Date of Interview: 2 July 2002
Interviewers: Dr. Randy Papadopoulos & Julie Kowalski, Naval Historical Center
At the time of the attack, CAPT O’Brien was serving in a reserve position as the Deputy for Mission Effectiveness at Navy Reserve Readiness Command (REDCOM) Mid-Atlantic. On the morning of the attack, he was working at the Washington Navy Yard.
Oral History Summary:
In the immediate aftermath of the attack, CAPT O'Brien was tasked with establishing and overseeing a Navy Liaison office at Dover Port Mortuary, which was handling all of the remains identification for the Pentagon Attack as well as the crash in Pennsylvania. At the same time CAPT O'Brien was running the Navy Liaison office, CDR Yvette Brown-Wahler was helping run the Pentagon Family Assistance Center (PFAC), a central base of support and information set up the DoD Office of Family Policy. While the work CAPT O'Brien was doing at the Navy Liaison office lasted until January 2002, the PFAC shut down in October. CDR Brown-Wahler wanted to continue serving all of the families, so she set up a one-man operation in the Office of Family Policy to ensure their needs would continue to be met. As CAPT O'Brien's duties were winding down in Dover, CDR Brown-Wahler was preparing to transition to her new role as the commanding officer of a destroyer. The Navy decided the she was doing should continue, so they offered the position to CAPT O'Brien.
The first week of February 2002, CAPT O'Brien officially took over as the primary point of contact (POC) within the DoD for the families of the victims. They would contact him whether they had a financial need, a medical need, a question about paperwork, or even just a shoulder to cry on or a friendly ear. He also acted as the primary POC for people who wished to contact the families. No one outside of the government was allowed to have the names or contact information for the families, so they worked through CAPT O'Brien.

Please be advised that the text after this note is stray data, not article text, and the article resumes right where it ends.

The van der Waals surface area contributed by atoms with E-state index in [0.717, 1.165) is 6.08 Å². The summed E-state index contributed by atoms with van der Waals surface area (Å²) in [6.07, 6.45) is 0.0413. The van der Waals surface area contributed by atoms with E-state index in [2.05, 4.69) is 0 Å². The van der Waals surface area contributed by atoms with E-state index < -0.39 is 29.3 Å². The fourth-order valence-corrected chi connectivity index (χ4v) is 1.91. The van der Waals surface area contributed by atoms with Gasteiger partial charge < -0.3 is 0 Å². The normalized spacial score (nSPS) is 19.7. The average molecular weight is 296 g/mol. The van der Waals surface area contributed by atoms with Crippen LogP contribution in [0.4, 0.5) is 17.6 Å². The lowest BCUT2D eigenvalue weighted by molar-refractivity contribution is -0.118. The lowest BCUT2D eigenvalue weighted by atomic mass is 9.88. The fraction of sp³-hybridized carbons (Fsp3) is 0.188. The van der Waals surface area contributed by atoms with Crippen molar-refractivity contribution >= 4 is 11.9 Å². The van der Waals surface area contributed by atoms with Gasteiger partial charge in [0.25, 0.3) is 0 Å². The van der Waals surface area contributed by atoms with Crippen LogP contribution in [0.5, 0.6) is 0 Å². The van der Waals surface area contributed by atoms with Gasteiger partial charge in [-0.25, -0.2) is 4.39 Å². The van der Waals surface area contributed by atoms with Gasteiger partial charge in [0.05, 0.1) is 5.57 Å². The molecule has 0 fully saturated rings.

There were five main aspects of being the primary POC:
1. Working with the families
2. Working with donors
3. Working with events and activities planners who wanted families to attend
4. Working on visits to the Pentagon
5. Working with the Navy, Army, DIA, and FBI casualty offices, as well as all of the other offices that were involved in matters related to the families
In his oral history, CAPT O'Brien also emphasized the work he did to ensure the individuals that were injured and their families were not forgotten. He knew that their lives were just as forever changed as the lives of the families of those who died. But almost everyone who reached out trying to help failed to recognize that, so CAPT O'Brien did everything he could to keep the injured and their families in the conversation.
CAPT O'Brien's oral history in November 2001 covered his work at Dover. In both of his oral histories, he was candid and honest, which gives the lessons in each great value.